Kentucky Gov. Andy Beshear used his regular media briefing on coronavirus Tuesday to also provide an update on flooding that struck parts of the state.

Record rainfall has led to widespread property damage and evacuations in parts of the state. Beshear said Kentucky Emergency Management is evacuating 1,000 people from the town of Jackson in Breathitt County on Tuesday. The National Guard is assisting with evacuations.

Division of Emergency Management Director Michael Dossett said the flooding has postponed damage assessment from the February ice storm.

“This is truly a record breaking event. The water is still high. This one is not over at this point. Some of the river areas will be cresting on Saturday and Sunday,” Dossett said.

Beshear said the state has requested FEMA assistance.

Beshear reported continued signs of improvement in the coronavirus data, with 1,080 new cases on Tuesday. The state’s rate of positivity is down to 4.7% and fewer than 700 people in the state are now hospitalized for COVID-19.

The recent authorization of Johnson & Johnson’s one-dose vaccine will increase the state’s supply of vaccines.

“With the Johnson & Johnson batch that we’re getting now and with increases we expect, we hope to double the number of people vaccinated in just this next month alone,” Beshear said.

More than 677,000 people in Kentucky have received at least one shot of a COVID-19 vaccine.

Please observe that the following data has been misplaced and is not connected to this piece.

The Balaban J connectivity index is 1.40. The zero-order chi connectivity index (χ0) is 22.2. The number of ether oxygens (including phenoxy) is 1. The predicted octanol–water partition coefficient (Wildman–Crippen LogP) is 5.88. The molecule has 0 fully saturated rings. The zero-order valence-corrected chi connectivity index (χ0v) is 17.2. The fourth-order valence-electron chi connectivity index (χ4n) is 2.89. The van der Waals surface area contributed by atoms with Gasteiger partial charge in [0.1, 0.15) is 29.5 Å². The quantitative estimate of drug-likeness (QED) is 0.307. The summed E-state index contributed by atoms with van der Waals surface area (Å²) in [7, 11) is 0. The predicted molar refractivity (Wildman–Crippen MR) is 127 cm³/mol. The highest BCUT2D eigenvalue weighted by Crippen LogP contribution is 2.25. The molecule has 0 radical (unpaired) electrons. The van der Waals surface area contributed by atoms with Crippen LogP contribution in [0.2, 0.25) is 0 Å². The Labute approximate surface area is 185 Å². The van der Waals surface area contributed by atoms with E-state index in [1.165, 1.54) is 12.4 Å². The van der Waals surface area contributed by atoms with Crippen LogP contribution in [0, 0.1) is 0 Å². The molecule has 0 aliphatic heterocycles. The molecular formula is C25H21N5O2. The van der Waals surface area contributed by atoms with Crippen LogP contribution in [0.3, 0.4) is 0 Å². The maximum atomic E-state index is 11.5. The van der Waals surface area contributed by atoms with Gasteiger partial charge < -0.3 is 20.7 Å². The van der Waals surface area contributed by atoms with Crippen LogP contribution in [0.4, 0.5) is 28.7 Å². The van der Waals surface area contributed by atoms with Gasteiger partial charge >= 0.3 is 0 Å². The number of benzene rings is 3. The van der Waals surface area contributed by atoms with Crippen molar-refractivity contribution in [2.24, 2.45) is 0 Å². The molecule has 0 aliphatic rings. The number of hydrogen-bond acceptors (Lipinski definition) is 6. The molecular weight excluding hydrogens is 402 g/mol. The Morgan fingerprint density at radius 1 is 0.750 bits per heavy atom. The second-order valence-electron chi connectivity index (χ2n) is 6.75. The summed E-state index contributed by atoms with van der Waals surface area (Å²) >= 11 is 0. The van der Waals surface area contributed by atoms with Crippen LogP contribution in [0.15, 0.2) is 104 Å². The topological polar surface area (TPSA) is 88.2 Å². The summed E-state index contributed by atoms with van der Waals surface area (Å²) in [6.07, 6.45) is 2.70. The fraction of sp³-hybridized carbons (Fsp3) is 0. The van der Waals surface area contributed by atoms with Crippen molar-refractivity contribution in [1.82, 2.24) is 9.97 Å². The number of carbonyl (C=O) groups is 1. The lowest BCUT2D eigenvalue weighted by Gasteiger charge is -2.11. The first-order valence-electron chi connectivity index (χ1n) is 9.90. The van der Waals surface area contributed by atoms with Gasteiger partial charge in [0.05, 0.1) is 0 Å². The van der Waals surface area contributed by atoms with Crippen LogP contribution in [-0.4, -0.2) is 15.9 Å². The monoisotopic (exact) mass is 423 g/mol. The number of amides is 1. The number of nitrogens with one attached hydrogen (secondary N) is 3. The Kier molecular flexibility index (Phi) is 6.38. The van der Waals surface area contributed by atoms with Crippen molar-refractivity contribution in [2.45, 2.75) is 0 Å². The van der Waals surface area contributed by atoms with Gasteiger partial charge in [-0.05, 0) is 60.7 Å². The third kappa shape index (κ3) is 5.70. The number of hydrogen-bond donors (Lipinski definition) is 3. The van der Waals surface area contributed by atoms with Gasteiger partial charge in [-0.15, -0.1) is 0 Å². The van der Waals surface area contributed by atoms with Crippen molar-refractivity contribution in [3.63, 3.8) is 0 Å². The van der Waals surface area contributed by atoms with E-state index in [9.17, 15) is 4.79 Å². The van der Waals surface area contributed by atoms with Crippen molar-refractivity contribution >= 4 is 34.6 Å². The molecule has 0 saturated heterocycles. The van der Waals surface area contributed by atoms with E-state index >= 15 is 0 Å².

Beshear announced 19 new deaths from COVID-19 on Tuesday and commented on the audit of COVID-19 deaths.

“The individual, and the group, was certainly overwhelmed, and I don’t want to discount that,” Beshear said of those tasked with keeping track of coronavirus fatalities. “When we see the vast number of deaths with the same number of people to sort through them, they got overwhelmed by just the amount reported from the local health department.”

Corinne Boyer covers health issues from partner station WEKU in Richmond, KY. Previously, she covered western Kansas for the Kansas News Service at High Plains Public Radio, where she received two Kansas Association of Broadcasters awards for her reporting on immigrant communities. Before living on the High Plains, Corinne was a newspaper reporter in Oregon. She earned her master’s degree in journalism from the University of Oregon and interned at KLCC, Eugene’s NPR affiliate. Corinne grew up near the South Carolina coast and is a graduate of the College of Charleston. She has also lived in New York City and South Korea.